Attack the Issue, Love the Person!

We’ve been looking at different scenarios where team members aren’t performing to the level they’re capable, whether that be through their words or their deeds. In some cases, it can be very intentional. But there are certainly times where they’re just not aware that more is needed. 

For the most part, supervisors, and owners have great relationships with the people around them. That’s how it really should be, right! Solid relationships lead to long term working relationships, but that can also make it pretty tough to have a candid conversation… That said, not addressing a situation can lead to all kinds of yucky business down the road!

One of the fundamentals I learned early on with behavior-based safety, more specifically when addressing at-risk behavior with a peer, was to be very intentional about pointing out the potential for injury from that behavior and be very careful not to question their ability or intent in the process....

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What Are You Willing To Risk?

In the last blog post, I Just Can’t Take The Risk, tiptoed around the edges but stopped just short of defining what that perceived risk was… With limited time right now, I’ll touch on the perceived risk quickly and toss out a few other risks that many managers or business owners may not recognize until it’s too late. 

Don’t worry though, I won’t drop the ball on you! I’ll circle back with the next few posts to cover some things we can each do to effectively handle each of the risks we look at now.

The risk I’ve seen so many supervisors, managers, and business owners work so hard to avoid is the potential for losing a long term, highly skilled team member to the competition after addressing an issue with them. In many of those situations, that person is truly a master of their craft. But from time to time, even the best in the business get lackadaisical… But there are also times where a senior team member can begin to...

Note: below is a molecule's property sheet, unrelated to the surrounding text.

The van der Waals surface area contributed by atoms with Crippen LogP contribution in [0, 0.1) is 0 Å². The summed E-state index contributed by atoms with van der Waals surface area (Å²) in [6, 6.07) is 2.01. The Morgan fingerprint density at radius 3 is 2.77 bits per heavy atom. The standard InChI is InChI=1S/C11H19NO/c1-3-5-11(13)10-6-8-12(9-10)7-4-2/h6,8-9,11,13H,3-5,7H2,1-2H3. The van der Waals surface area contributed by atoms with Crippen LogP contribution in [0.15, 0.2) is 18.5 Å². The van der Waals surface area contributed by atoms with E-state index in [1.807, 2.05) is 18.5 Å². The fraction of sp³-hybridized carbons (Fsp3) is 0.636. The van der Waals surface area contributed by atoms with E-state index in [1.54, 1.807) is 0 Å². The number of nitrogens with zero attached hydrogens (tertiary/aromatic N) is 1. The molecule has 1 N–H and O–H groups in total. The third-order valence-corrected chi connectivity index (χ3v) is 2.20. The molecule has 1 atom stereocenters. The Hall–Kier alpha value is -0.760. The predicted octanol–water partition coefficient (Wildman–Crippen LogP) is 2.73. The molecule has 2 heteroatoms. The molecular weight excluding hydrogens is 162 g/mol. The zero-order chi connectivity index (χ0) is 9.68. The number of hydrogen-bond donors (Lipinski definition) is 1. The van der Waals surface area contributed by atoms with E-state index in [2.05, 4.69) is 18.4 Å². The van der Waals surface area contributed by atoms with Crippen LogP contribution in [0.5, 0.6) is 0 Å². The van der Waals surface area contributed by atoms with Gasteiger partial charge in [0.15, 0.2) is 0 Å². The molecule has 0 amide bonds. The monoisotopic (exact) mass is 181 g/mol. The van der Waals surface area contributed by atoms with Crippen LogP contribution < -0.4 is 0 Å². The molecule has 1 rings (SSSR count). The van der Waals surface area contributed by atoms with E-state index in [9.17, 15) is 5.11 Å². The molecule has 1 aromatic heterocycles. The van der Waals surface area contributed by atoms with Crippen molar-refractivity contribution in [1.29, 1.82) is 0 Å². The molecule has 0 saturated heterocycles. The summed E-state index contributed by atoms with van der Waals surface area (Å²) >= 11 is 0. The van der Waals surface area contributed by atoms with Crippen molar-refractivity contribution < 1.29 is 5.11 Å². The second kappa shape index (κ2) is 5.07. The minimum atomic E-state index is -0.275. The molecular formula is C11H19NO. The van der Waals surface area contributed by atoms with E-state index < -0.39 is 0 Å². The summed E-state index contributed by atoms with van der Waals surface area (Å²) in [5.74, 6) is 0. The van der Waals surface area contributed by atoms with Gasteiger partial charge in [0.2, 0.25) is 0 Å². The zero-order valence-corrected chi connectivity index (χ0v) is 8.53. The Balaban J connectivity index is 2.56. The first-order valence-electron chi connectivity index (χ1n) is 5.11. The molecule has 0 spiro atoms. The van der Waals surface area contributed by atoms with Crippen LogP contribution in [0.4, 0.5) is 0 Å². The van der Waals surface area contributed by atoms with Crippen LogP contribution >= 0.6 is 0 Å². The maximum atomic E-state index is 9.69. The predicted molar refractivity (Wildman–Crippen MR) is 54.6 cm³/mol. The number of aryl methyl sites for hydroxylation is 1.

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I Just Can’t Take The Risk...

Over the last decade, I’ve seen dozens of situations where a senior or incredibly skilled team member has chosen not to exceed expectations. The challenge in most of those instances really boiled down to that team member actually choosing to not even meet the expectations the organization (or business owner, or their team members) had clearly defined for the role they were in.

As we looked at how failing to exceed, or even meet, expectations can impact customer retention and the organization’s overall profitability through the last several posts, it was extremely clear that average performance won’t be what separates any of our businesses from the competition. This is just as true when it comes to the culture we build internally - how tasks get done even when a customer will likely never have direct exposure to them…

Let’s be honest, highly skilled team members are hard to come be regardless of the ups and downs of the economy. That often results in...

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